Guilie Castillo recently posted…Quiet (#atozchallenge)

  5. Now this is a mighty powerful post! Way to go, Mighty! And what a wonderful way you have narrated Mighty’s heart-warming story, Guilie. Thank you. And thanks Vidya for having her on your blog today for this beautiful story, not just about rescue but renewal of hope.
    Beloo Mehra recently posted…R is for Reason

  6. The tears were flowing as I was reading this. I don’t know how you and the others do it, day after day, Guilie. I’d be a blubbering mess all the time. (One of those “sissies”, but I do donate whenever possible.) You have my utmost admiration! So glad Mighty’s health improved and he found his forever home. ♥ Thank you for sharing his story.
    I agree with you Vidya; Guilie is a real gem!
    Debbie recently posted…#AtoZChallenge: “R” is for RHODES

    • Debbie, all of Guilie’s posts at her Life in Dogs blog make me cry and laugh in turns. I know my heart would be a mess especially if there was no happy ending. I don’t know how she does it, but I am glad she does it!

      Hugs and thank you for your presence here today, Debbie!
      Vidya Sury recently posted…Rescue Isn’t For Sissies by @Guilie73

    • Aw, Debbie–I’m sorry for making you cry. At least there’s a happy ending 🙂 And I’m sure you’d step up if you had to. We’re all blubbering messes–but we get it done. For the dog 😉

      Thank you so much for joining the conversation, and for your kindness. And for your tears–for having that big a heart.
      Guilie Castillo recently posted…Respect Is Peace (#atozchallenge)

  7. Keith Channing Reply

    Whilst not a rescuer myself, I have always had rescue dogs. A good friend rescues dogs and horses, and regularly amazes me with her strength, determination, and ability to handle the extreme highs and lows. I don’t know if I could do that!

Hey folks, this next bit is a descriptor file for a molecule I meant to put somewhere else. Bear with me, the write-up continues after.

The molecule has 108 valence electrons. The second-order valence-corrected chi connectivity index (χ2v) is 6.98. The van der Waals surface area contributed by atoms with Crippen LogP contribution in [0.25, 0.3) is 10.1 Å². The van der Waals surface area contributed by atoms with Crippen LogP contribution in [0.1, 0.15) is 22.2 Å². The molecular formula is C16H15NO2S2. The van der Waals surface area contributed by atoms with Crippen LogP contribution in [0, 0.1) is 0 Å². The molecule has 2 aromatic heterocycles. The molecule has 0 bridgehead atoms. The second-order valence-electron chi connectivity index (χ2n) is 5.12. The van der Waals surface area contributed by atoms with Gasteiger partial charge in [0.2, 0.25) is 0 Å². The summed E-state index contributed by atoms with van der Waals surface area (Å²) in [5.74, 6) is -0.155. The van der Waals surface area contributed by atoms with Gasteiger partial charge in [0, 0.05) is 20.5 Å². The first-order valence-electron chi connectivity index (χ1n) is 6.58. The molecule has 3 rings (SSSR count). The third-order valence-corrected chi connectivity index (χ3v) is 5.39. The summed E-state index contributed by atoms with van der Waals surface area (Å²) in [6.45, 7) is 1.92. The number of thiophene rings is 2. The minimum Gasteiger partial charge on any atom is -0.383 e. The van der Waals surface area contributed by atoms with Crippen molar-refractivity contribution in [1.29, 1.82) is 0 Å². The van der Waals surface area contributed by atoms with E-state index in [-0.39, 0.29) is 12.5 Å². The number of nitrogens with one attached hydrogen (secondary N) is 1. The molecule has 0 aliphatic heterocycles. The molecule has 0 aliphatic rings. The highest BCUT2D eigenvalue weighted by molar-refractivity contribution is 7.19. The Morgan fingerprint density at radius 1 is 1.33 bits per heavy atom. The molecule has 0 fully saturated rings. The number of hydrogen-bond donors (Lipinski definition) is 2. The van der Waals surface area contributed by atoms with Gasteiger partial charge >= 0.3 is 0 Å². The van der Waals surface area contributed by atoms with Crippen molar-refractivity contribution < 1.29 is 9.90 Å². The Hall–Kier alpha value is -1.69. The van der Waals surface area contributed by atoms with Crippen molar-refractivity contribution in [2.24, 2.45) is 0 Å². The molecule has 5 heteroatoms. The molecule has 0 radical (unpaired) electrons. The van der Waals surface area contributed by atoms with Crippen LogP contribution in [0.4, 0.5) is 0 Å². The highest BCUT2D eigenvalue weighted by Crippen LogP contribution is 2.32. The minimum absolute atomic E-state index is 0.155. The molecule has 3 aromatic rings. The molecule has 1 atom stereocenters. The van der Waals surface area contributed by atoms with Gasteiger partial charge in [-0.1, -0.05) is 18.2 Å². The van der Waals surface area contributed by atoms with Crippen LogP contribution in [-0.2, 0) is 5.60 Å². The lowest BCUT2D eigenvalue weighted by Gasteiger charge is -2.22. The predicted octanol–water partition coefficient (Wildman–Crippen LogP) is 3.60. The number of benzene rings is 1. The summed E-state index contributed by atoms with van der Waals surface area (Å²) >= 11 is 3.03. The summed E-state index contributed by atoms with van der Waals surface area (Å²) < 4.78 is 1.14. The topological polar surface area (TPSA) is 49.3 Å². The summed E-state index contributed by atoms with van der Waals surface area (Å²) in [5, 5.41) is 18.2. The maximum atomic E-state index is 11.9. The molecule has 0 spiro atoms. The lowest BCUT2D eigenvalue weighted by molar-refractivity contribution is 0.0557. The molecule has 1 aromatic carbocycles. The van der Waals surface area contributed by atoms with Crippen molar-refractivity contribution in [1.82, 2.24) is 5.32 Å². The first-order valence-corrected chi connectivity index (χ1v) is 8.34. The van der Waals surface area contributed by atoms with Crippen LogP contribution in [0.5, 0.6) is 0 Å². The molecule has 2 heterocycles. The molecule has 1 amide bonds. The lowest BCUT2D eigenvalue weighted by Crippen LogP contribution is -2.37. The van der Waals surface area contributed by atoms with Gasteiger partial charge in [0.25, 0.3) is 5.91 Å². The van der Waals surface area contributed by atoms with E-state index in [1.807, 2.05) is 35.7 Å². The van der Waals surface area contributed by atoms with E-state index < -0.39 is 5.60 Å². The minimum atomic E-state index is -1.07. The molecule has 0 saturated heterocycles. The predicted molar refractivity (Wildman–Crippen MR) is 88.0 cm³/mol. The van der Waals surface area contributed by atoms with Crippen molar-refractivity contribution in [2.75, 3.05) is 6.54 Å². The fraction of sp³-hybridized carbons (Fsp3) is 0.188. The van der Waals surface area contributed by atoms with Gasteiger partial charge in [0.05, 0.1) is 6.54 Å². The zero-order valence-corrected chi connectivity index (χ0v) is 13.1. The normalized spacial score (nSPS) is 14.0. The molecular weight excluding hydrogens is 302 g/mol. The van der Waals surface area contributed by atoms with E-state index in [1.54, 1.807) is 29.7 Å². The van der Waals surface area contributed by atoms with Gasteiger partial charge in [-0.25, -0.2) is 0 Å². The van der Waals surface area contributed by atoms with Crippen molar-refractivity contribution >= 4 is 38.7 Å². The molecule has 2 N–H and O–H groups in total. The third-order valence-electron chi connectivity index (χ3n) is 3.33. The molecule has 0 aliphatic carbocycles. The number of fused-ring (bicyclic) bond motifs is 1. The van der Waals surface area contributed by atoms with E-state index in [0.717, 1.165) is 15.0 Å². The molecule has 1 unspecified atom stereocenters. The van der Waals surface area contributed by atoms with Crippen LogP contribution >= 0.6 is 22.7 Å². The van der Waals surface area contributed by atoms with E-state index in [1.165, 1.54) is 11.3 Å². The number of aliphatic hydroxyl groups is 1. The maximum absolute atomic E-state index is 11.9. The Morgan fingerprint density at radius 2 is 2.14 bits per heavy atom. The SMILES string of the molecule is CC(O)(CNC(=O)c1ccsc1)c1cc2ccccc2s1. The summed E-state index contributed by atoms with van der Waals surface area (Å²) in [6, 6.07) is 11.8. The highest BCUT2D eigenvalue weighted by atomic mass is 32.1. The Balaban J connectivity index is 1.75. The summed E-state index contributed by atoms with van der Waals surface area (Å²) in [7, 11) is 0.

Keith Channing recently posted…Some places I have lived or visited – Rhodes

    • Welcome, Keith! How fascinating that she rescues horses! I know what you mean when you say you don’t know if you could do that – I know I’d be in tears if things didn’t end happily! Thank you for your comment!
      Vidya Sury recently posted…Puns and Parodies

    • Keith! What a lovely surprise to see you here 🙂 Yep, the highs and lows–especially the lows–are hard to handle, but I’m sure you could do it. On the other hand, all the work of a rescuer comes to naught without good homes to adopt the rescues, and those are much harder to find. So, you see, the role you play is much more important 🙂

      Thank you so much for being here!
      Guilie Castillo recently posted…Respect Is Peace (#atozchallenge)

  8. Pheno Menon Reply

    Whoa that is some shocking situations to rescue the critters from… Planning on a pet soon maybe from an adoption center

    Pheno Menon recently posted…Risotto Gustoso

    • I do hope you get a pet soon, Pheno–especially if it’s a rescue 🙂 Nothing warms the heart or balances your karma like giving a homeless dog a home. Do keep in mind rescues come with issues, so make sure you select carefully. A puppy is tempting, they’re so darn cute! And they’ll have less behavioral issues than an adult–but they require a LOT of training. Adults, on the other hand, tend to be more independent. If you find one that seems calm and easy to handle (i.e., not a 50-kg Great Dane with PTSD), an adult is a great option. Hope it works out!

      Thanks so much for being here 🙂

  9. I really admire you Guille and many like you who put on their brave hearts and help rescue these kind souls. Can’t imagine how anyone can hurt them….so cruel! Lovely pics of Mighty, so happy to see he got well! Hugs
    Aditi recently posted…Quinces – the smell of Friendship

    • Damyanti, that’s exactly what I was thinking! Thank God there are those who rescue! I am glad we’re on the same team, and not just for the A to Z!
      Vidya Sury recently posted…Quotes